So what does this all mean? If you are an entrepreneur trying to raise money – this is a very good time to do so! The fact that oil prices are likely to stay high suggests that the liquidity glut is likely to endure for quite some time, but you never know so take the money while it’s available! From an economic perspective, I think this explains cleanly why we have seen asset price inflation without seeing real core inflation. The last time this happened was in 1978-1979 during the last oil shock. Peter’s contrarian thinking is that this suggests that short term interest rates are not going to go down anytime soon. The asset price inflation and excess global liquidity suggest that central banks should probably have a more monetarist stance and if anything might have to increase short term interest rates. Before Volker the Fed was essentially saying: “Inflation is 10%, our interest rates are 10%, we are neutral.” Volker came in and essentially said “inflation is 10%, but asset and monetary inflation is so much higher that interest rates should be 20%.” He brought core and asset inflation under control at the cost of a severe recession that set the stage for the expansion that has essentially gone unabated ever since except for a few very mild recessions.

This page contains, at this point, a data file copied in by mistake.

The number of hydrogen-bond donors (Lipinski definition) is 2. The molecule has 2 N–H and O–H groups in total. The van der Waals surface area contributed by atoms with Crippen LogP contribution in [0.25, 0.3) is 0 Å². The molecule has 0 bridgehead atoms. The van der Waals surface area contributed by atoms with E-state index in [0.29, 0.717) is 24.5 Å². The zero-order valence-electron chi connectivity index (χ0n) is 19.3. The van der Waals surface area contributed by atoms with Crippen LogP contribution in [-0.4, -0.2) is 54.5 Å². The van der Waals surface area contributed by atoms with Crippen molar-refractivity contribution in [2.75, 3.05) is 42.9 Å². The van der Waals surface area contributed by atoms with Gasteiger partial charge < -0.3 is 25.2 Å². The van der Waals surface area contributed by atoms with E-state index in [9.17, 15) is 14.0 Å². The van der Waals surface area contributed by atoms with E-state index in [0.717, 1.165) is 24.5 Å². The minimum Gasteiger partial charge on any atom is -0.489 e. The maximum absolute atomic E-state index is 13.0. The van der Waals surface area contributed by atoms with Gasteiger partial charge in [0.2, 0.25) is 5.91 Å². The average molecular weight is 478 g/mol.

In other words, Peter’s contrarian stance is that the yield curve is going to become even more inverted as short term interest rates increase – at least in countries which are paying attention to liquidity growth like the UK and Japan – while long term interest rates remain low given the excess global liquidity. This story’s most likely outcome is a severe recession.
It’s interesting that while I am probably the most optimistic person I know in terms of life, humanity, geo-political outcomes and our long term success as a civilization, I am such a pessimist the US economic prospects in the short and medium run. For once, I really hope I am wrong!